By Daniel Langhorne, Special to the Independent
Laguna Beach residents Amy and Julian Mack were living in Chicago when they adopted a three-legged pug named Carlo. The charismatic canine suffered a serious injury to one of his legs before being rescued from the streets and had to undergo amputation.
Carlo would live with the Macks for 10 more years until his death.
“The thing that was so shocking was that he was the happiest dog,” Amy Mack said. “He didn’t know that he was missing a leg. He just brought joy to everyone we met.”
As the owners of four senior and disabled dogs, the Macks felt compelled to do something to help dogs of this demographic from languishing in local animal shelters.
The couple pitched their concept to the Laguna Beach Planning Commission on Wednesday for Unconditional Senior and Special Dogs adoption center at 20522 Laguna Canyon Road, previously the home of Coastal Kennels.
Animals shelters tend to have more difficulty finding homes for dogs that are 8 years and older. Unconditional wants to find homes for these dogs, raise awareness of their plight, and serve as a replicable model for other cities, according to a staff report.
The Macks’ plan is to demolish the existing 5,000-square-foot building on the property and build a new three-story, 7,7000-square-foot building. The new construction includes a lobby, retail store for dog-related items, kitchen, grooming, medical, kennels, multi-purpose meeting room, and two canine living rooms.
Unconditional would house to up to 40 dogs at a time, down from the 100 dogs and cats allowed at the former Coastal Kennels.
Julian Mack said the public’s lack of interest in adopting senior and disabled dogs is the last unsolved problem in pet adoption.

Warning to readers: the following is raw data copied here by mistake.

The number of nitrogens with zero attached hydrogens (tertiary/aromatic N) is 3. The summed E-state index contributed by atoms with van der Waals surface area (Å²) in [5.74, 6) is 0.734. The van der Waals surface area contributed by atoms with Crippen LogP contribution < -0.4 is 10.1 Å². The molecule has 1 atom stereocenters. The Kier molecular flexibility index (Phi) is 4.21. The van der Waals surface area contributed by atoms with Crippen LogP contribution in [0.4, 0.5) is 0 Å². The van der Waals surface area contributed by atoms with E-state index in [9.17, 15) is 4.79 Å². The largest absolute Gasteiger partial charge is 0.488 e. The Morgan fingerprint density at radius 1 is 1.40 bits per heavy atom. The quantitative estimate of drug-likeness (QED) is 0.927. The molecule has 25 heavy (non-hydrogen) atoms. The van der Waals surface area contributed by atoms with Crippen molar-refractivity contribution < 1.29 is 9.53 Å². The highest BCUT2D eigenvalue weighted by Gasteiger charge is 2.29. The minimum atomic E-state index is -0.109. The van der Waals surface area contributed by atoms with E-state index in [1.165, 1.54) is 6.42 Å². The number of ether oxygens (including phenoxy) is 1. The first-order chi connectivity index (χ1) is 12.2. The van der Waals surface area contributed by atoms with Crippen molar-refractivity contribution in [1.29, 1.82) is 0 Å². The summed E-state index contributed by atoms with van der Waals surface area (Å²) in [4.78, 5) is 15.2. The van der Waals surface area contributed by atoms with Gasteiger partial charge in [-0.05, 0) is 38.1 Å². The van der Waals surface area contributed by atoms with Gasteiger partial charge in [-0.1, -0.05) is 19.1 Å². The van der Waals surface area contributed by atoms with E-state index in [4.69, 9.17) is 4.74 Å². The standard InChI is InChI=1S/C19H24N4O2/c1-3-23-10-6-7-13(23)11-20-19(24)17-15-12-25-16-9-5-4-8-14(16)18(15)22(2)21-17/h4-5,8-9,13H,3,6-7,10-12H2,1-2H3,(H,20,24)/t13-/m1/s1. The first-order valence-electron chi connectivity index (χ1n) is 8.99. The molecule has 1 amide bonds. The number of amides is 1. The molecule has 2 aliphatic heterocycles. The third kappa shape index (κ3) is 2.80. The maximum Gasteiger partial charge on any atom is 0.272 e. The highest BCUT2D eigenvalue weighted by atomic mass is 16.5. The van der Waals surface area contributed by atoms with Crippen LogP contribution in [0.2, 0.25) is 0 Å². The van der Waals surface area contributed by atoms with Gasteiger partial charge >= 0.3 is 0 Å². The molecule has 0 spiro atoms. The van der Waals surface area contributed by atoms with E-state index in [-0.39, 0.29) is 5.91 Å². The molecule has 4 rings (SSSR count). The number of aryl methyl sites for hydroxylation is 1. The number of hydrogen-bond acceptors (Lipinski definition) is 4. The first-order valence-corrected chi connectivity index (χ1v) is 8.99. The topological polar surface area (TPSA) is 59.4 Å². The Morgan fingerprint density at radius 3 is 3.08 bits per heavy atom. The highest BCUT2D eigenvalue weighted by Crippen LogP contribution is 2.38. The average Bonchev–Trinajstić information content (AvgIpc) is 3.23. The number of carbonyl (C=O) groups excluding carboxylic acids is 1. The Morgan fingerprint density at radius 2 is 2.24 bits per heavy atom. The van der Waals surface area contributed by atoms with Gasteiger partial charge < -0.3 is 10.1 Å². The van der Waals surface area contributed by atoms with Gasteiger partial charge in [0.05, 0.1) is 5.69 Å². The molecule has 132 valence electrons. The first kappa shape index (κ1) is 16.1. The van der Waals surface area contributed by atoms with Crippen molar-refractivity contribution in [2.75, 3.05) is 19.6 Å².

“People give up their dog when they want a new dog, they go on vacation, and they move,” he said.
Part of the problem is that the United States’ “youth-obsessed culture” makes it more appealing for people to adopt puppies, Julian Mack said. Even as the campaign to neuter and spay has successfully driven the number of non-senior dogs sitting in shelters across the country by 35 percent, the number of senior dogs is up 20 percent.
During their review of the Macks’ proposal, Planning Commissioners were supportive of the proposed use for the Laguna Canyon property, saying that it would complement the adjacent Laguna Beach Animal Shelter and Pacific Marine Mammal Center.
Most of the commissioners’ questions to city staff focused on whether the adoption center would be sufficiently parked with 24 spaces. After looking at parking standards for kennels and animal shelters in Orange County and around the country, city staffers agreed that there was more than enough on-site parking since only six to eight people would work at Unconditional.
Commissioner Sue Kempf recommended that the Macks plant landscaping along the property line shared with the Animal Shelter to try to prevent dogs from barking at each other.
“My dog can find a sightline to any dog in my neighborhood anytime, so I think the more shielding from other dogs is good,” she said.
The Macks plan to partner with local breed-specific rescue networks that are currently the best chance for many senior and disabled dogs. These organizations will be invited to hold events to showcase some of their dogs and rescue work that they’re doing, Julian Mack said.
Although the Macks declined to share how much they plan to spend on the adoption center, they did say it’s being funded through donations from like-minded friends from Laguna Beach and other cities.
Ideally, Unconditional will serve a model for how to find homes for senior and disabled dogs that can be replicated in other cities, Amy Mack said.
“It just seems wrong they can’t be given a chance,” she said.